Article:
Urine Cotinine Improves Assessment of CKD Risk

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Compared with patient-reported smoking history, a urine cotinine measurement may provide a more reliable indicator of the risk for developing chronic kidney disease (CKD), according to a study in Nephrology Dialysis Transplantation.

The analysis included data on 4333 individuals from the Prevention of Renal and Vascular End-Stage Disease (PREVEND) trial, a population cohort study examining the progression of urinary albumin excretion (UAE) and its impact on kidney diseases and cardiometabolic conditions. The participants (mean age, 52 years) had no history of CKD at baseline. Self-reported smoking status was 31% in participants who never smoked; 41.5%, former smokers; 10%, light and current smokers; and 17%, heavy and current smokers. Smoking status was also assessed by measurement of urine cotinine.

Self-reported smoking status was strongly correlated with urine cotinine level. However, the two measures showed only weak agreement in classification of smoking status. Of 3140 self-reported never or former smokers, 1.8% were classified as active smokers on cotinine measurement, with an overall misclassification rate of 4.6%.

At 7 years’ follow-up, CKD developed in 593 participants. After adjustment for established risk factors, the likelihood of CKD was elevated for light and heavy current smokers: hazard ratio (HR), 1.48 for each compared with never smokers. On further adjustment for UAE, the HRs associated with self-reported smoking were no longer significant. In contrast, HRs associated with cotinine-assessed light and heavy smoking were 1.23 and 1.32, respectively, with “minimal” effect of adjustment for UAE.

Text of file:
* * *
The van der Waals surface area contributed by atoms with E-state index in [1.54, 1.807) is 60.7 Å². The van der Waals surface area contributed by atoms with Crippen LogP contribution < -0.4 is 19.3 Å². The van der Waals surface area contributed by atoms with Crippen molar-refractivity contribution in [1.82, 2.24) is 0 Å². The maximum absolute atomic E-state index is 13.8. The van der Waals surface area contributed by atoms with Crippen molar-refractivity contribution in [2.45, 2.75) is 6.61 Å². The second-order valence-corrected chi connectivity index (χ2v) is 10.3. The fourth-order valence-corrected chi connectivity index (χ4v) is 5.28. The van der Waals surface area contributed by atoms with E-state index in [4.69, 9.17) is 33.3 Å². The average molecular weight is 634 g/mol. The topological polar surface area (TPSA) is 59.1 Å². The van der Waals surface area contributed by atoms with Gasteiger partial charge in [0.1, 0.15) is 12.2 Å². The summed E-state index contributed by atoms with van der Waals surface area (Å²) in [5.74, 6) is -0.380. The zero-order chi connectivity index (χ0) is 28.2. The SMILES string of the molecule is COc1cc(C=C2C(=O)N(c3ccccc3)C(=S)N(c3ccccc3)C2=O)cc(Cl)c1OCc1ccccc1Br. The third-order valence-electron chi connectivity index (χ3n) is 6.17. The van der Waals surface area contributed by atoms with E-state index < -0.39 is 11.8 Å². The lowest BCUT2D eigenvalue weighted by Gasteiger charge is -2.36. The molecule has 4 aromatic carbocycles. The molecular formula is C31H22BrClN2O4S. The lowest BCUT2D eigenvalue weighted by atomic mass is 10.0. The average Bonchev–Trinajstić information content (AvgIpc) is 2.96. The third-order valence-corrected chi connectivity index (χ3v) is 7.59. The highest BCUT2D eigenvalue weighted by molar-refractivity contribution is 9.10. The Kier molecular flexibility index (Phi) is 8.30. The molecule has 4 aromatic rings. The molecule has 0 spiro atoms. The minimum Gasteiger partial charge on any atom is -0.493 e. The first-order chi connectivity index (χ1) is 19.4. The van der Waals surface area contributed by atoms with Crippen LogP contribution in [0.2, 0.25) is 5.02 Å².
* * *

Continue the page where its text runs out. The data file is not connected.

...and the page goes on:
Previous reports of the association between smoking and CKD risk have been based mainly on patient–patient-reported smoking status. The new study examines CKD risks associated with urine cotinine, an objective measure of nicotine exposure.

The results suggest that urine cotinine measurement provides a more reliable indicator of CKD risk compared with self-reported smoking. Associations between patient-reported current smoking and CKD appear to be dependent on UAE.

The findings indicate a “considerable rate of misclassification” of smoking status based on patient report, whether associated with underreporting or lack of awareness of exposure to tobacco smoke. Citing the effects of adjustment for UAE, smoking-related kidney damage may be “partly mediated through its effects on or biological mechanisms related to increasing albumin excretion,” the researchers write [Kunutsor SK, et al. Urine cotinine versus self-reported smoking and the risk of chronic kidney disease. Nephrol Dial Transpl, published online February 24, 2024. doi: 10.1093/ndt/gfae054].